FIGS. 5 and 6 shows the conventional internally meshing planetary gear structure of this type.
In these figures, numeral 1 designates a cylindrical casing. The casing 1 has an external flange 2. The tip of an input shaft (main rotational shaft) 3 rotated by a motor (not shown) is inserted into the central portion of the casing 1.
In the casing 1, a first supporting block 4 and a second supporting block 5 are oppositely disposed in an axially spaced apart manner. These first and second supporting blocks 4 and 5 are rotatably supported around the internal periphery of the casing 1 through bearings 6a and 6b.
The second supporting block 5 (in the right side in FIG. 5) has a projection 7 (see FIG. 6) having a complex shape and projecting to the first supporting block 4 (in the left side in FIG. 5). Both the supporting blocks 4 and 5 are rigidly connected to each other by bolts 29 and pins 30 through the projection 7 having such a complex shape, thus constituting a carrier as a whole.
Also, in the casing 1, three eccentric body shafts 8 are disposed in parallel to the input shaft 3. These eccentric body shafts 8 are circumferentially spaced at equal intervals on a circumference coaxial to the input shaft 3. Both ends of each eccentric body shaft 8 are rotatably supported in eccentric body shaft bearing holes 10a and 10b of the first and second supporting blocks 4 and 5 through eccentric body shaft bearings 9a and 9b, respectively.
The end portion of each eccentric body shaft 8 on the first supporting block 4 side projects outwardly from the portion supported by the eccentric body shaft bearing 9a. Three transmission gear units 13 are mounted on the projecting portion through splines 12. In this case, the transmission gear units 13 are respectively constituted of a pair of gears for preventing backlash.
The first and second supporting blocks 4 and 5 are formed with center holes 14 and 15 at the radial centers thereof, respectively. The above input shaft 3 passes through the center holes 14 and 15. A pinion 16 meshing with the transmission gear units 13 fixed on each eccentric body shaft 8 is fixed at the tip of the input shaft 3. Accordingly, the rotation of the input shaft 3 is equally distributed to three eccentric body shafts 8 through the pinion 16 and the transmission gear units 13.
In this case, the teeth number of the each transmission gear unit 13 is specified to be larger than that of the pinion 16. Consequently, the rotation of each eccentric body shaft 8 is reduced in correspondence with the gear ratio between the transmission gear unit 13 and the pinion 16.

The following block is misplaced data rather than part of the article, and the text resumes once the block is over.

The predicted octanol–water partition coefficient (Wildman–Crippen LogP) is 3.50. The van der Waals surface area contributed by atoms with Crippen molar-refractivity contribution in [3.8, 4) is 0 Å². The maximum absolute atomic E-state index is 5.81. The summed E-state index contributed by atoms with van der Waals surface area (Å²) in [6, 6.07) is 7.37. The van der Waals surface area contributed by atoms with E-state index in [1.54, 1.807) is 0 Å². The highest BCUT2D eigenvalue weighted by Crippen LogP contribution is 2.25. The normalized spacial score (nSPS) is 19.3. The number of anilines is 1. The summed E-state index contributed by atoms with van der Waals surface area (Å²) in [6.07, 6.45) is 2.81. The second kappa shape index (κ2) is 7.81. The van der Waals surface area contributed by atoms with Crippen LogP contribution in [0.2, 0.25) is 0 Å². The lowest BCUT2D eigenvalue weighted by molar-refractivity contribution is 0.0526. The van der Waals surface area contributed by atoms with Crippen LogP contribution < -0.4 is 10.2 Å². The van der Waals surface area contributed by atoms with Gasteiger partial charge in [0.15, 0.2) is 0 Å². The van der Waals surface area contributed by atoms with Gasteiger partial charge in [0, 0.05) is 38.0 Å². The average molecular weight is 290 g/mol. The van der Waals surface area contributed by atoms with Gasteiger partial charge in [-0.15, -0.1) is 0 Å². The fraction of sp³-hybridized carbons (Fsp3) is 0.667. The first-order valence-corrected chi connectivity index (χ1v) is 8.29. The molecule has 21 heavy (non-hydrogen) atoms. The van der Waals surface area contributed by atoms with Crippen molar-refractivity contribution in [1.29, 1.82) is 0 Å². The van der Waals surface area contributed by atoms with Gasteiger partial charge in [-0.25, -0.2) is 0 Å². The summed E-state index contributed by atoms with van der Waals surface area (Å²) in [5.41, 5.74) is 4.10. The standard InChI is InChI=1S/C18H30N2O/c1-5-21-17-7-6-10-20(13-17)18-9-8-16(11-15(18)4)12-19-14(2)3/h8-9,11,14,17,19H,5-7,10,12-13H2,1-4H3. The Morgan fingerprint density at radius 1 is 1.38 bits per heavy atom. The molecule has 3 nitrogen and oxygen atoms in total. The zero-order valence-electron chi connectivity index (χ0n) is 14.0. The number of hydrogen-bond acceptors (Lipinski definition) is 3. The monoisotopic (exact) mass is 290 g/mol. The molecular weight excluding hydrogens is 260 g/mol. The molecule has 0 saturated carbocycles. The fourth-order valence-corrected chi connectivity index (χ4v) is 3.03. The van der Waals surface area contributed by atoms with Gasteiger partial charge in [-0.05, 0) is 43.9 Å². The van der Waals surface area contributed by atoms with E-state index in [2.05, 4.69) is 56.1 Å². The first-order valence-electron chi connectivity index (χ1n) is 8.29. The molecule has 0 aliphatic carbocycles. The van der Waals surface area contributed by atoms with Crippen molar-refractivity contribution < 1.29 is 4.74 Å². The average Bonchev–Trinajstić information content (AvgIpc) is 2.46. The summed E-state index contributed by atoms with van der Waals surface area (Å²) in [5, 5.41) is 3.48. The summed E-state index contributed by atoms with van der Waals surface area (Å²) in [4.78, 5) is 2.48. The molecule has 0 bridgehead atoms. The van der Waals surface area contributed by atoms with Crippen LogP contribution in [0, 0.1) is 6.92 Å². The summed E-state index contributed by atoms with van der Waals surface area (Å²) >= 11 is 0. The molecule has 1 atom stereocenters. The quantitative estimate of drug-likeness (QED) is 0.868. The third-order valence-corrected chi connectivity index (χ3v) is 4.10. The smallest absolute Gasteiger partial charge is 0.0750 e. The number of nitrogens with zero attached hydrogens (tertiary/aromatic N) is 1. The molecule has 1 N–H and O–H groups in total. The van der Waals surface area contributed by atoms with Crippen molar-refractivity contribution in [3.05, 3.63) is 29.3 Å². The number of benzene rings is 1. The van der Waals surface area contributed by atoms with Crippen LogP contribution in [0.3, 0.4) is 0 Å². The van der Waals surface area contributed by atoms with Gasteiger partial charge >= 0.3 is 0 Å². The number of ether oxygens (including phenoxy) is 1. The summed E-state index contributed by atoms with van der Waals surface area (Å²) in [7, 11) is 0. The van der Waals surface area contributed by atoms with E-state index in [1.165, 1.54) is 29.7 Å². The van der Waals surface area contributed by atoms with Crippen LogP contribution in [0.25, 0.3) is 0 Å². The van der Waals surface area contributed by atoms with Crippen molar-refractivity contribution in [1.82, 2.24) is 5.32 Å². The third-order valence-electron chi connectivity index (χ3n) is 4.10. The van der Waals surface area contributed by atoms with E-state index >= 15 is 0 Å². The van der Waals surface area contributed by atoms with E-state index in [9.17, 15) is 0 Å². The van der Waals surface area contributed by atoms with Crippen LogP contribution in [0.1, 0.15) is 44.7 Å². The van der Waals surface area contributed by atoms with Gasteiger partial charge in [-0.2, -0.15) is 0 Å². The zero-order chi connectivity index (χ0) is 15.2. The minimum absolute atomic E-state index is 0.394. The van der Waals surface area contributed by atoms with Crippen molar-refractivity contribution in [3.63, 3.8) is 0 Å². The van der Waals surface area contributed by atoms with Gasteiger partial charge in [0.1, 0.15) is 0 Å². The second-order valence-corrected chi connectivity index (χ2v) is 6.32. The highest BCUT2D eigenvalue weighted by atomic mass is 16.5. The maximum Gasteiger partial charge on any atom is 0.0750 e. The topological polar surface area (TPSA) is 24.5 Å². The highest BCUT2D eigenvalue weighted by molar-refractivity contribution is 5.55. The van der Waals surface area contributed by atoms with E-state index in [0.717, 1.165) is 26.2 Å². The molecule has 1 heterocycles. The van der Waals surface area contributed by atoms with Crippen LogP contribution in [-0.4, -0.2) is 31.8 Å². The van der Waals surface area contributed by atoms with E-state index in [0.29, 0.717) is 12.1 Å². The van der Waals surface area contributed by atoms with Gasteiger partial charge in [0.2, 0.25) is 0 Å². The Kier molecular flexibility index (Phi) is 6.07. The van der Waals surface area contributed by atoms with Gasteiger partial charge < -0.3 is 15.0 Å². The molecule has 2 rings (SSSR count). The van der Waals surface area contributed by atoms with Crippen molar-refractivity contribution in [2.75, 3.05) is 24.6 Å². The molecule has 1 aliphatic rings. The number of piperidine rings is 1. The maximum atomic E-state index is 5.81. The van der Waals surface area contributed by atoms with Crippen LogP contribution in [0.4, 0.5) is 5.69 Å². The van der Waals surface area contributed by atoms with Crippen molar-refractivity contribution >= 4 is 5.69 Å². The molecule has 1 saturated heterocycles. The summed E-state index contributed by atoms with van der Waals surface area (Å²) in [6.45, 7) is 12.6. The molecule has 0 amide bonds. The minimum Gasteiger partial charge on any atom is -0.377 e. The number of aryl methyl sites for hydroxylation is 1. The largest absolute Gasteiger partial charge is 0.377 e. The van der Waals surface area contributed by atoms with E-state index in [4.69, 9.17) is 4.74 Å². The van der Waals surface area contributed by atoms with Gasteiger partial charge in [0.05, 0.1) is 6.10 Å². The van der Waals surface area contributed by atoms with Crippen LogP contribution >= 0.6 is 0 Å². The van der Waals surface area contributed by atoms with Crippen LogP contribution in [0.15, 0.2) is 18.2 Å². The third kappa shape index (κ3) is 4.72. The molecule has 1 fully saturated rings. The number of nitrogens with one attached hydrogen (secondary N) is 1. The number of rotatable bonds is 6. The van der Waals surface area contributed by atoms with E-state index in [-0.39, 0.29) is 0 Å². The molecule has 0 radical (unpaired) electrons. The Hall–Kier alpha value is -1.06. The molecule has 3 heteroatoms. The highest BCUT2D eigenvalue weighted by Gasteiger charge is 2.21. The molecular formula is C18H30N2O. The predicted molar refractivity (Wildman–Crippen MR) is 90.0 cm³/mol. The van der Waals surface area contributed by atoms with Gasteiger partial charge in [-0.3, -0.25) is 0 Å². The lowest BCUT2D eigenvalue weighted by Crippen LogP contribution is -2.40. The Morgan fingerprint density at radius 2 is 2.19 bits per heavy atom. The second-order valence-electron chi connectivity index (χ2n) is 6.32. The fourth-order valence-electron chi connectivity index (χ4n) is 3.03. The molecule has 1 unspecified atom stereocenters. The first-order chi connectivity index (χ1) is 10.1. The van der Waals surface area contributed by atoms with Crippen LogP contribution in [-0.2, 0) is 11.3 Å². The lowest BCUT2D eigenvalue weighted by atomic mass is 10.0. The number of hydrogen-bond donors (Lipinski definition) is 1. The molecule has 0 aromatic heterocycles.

Two eccentric bodies 17a and 17b are axially lined-up at the approximately axially central portion of each eccentric body shaft 8. These eccentric bodies 17a and 17b are phase-shifted by 180° to each other.
On the other hand, two disk-like externally toothed gears 18a and 18b, each having an outside diameter slightly smaller than the inside diameter of the casing 1, are axially lined-up between the first and second supporting blocks 4 and 5. Each of the externally toothed gears 18a and 18b is provided with three eccentric body bearings holes 19a and 19b, through which the above eccentric body shafts 8 pass respectively. The above eccentric bodies 17a and 17b are fitted to the eccentric body shaft bearing holes 19a and 19b through eccentric body bearings 20a and 20b, respectively. Accordingly, as shown in FIG. 6, the externally toothed gears 18a and 18b are supported in the state where the center Og thereof is eccentric to the rotational center Of of the input shaft 3 by a distance <e>. Thus, these externally toothed gears 18a and 18b are rotated in a rolling (swaying) manner by one rotation around the rotational center Of of the input shaft 3 for each rotation of the eccentric body shaft 8.
As the above eccentric body bearings 20a and 20b, needle bearings are here used. These eccentric body bearings 20a and 20b are axially positioned by stopper plates 21 and 23, and a flange 22 provided on the eccentric body shaft 8.
Each of the above externally toothed gears 18a and 18b has circular arc or trochoid shaped external teeth 24. An internal gear 25 meshing with the externally toothed gears 18a and 18b is disposed on the outer peripheral side of the externally toothed gears 18a and 18b. The internal gear 25 is formed integrally with the casing 1 around the inner periphery of the casing 1. This internal gear 25 has internal teeth constituted of outer pins 26. In addition, the outer pins 26 are secured by a pin pressing ring 27 from the inside for preventing the outer pins 26 from slipping off.